Faced with this situation the key question is can the Spanish government continue with its austerity policy? Could any Spanish government? While a Greek exit from the Euro would be unfortunate and unwanted - from a Eurozone perspective - a Spanish exit would more or less bring down the whole ship. Neither Italy nor France could survive in the Euro faced with a massive Spanish devaluation - which is what would happen if Spain leaves the Euro. The competition would be too severe. A Spanish exit and devaluation would not be good new for German exporters either, while a collapse of the Euro is likely to be catastrophic for Germany.
Which is why the way forward is likely to involve either of two currently unthinkable outcomes. Unthinkable that is to the members of the Eurozone. The two "unthinkables" are 1. the Euro is allowed to collapse or 2. Germany accepts lots of debt relief, inflation and monetary transfers to other Eurozone states. Neither is on the horizon at the moment, but things in the real economy can move at lightning speed. The phrase about one of two unthinkables happening is from Paul Krugman. He used it during a very interesting Newsnight programme on BBC2. The whole programme is well worth watching. You can access it here via the BBC iplayer. The programme starts with the situation in Greece and the Krugman section starts at the 20.00 minute mark. He discusses the options with another US economist, Ken Rogoff and despite their different perspectives, both agree that the only way for the Euro to survive is for Germany to bear a lot of pain. Rogoff's view is that this will come anyway and it is up to Germany to decide which poison to take. His prescription is pretty much identical with Krugman's second "unthinkable" - default on loans owed to German banks, higher inflation and financial transfers. Some combination of all three is probably the optimum solution. Certainly higher inflation in Germany seems to be the key to any survival of the Euro. As Krugman points out, it is easier - both practically and politically - to improve Spanish competitiveness by raising the wages of German workers than by lowering the wages of Spanish workers.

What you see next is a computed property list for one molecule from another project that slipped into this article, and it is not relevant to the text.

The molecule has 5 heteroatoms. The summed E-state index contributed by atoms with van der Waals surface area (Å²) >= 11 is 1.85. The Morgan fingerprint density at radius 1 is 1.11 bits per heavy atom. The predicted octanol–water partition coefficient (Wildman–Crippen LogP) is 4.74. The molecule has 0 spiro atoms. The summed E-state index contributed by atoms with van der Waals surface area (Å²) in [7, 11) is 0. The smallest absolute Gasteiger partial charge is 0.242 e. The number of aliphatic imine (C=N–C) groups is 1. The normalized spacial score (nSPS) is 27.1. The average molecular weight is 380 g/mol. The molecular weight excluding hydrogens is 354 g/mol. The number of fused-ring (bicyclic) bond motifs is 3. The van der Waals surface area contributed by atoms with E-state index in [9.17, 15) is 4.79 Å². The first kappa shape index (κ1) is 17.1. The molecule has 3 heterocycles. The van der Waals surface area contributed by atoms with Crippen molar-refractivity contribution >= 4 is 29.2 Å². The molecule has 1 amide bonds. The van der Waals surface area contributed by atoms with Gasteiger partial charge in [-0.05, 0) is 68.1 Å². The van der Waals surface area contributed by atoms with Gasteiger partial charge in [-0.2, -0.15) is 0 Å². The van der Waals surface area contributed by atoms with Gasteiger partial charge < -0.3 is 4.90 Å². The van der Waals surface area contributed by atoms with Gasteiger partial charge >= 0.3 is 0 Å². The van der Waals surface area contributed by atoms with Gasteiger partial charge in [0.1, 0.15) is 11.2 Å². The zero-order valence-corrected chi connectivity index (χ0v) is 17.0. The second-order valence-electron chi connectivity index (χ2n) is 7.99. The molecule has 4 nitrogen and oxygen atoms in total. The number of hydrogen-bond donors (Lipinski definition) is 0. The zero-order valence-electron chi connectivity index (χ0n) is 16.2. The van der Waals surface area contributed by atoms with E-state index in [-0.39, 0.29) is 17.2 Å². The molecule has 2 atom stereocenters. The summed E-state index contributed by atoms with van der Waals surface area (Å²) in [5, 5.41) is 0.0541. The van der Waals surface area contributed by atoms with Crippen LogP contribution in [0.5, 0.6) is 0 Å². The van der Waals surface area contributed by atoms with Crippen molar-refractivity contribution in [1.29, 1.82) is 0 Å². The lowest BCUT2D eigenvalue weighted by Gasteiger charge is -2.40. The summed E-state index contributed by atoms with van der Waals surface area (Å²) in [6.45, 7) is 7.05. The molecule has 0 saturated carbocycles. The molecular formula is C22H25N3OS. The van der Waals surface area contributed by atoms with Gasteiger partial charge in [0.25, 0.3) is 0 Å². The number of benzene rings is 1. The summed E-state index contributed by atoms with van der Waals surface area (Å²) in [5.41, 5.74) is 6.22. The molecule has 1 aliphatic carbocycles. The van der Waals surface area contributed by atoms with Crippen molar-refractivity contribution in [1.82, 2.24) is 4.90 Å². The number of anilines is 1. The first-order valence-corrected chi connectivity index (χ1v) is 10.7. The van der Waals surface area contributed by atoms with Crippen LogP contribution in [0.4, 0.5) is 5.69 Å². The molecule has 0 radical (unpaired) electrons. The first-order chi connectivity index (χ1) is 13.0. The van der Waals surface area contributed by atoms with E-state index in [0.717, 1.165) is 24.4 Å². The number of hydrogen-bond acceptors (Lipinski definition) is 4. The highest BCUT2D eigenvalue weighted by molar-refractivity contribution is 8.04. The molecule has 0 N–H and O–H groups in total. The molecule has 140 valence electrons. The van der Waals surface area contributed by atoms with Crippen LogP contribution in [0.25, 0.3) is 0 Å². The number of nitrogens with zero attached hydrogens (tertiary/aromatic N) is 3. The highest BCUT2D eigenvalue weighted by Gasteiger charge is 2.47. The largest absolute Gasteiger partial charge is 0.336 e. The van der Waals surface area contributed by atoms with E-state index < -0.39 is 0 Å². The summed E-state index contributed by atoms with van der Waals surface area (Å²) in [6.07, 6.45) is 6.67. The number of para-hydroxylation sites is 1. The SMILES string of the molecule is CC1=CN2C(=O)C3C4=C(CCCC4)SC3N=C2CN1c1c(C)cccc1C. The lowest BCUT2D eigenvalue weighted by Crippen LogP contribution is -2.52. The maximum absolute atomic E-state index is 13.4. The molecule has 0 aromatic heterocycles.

The jury is out as to which of the two "unthinkables" will prevail. The EU leaders will try to postpone any decision for as long as possible, but of course the financial markets may decide to take matters out of their hands and force the issue. Look out for further signs of capital flight from Spanish banks. The Newsnight programme also includes a wonderful section - starts at 31.36 minutes - in which Krugman single handed as it were demolishes the so-called arguments of two Neanderthals from the austerity and more austerity camp. One of them, Andrea Ledson is even a Tory MP - Lord help us!
If the iplayer link above does not work, here is a link via youtoube to the section where Krugman and Rogoff discuss the future of the Euro. Their discussion starts at 3.40 in. And here is a link, also via youtoube to the section in which Krugman takes on the austerity monsters.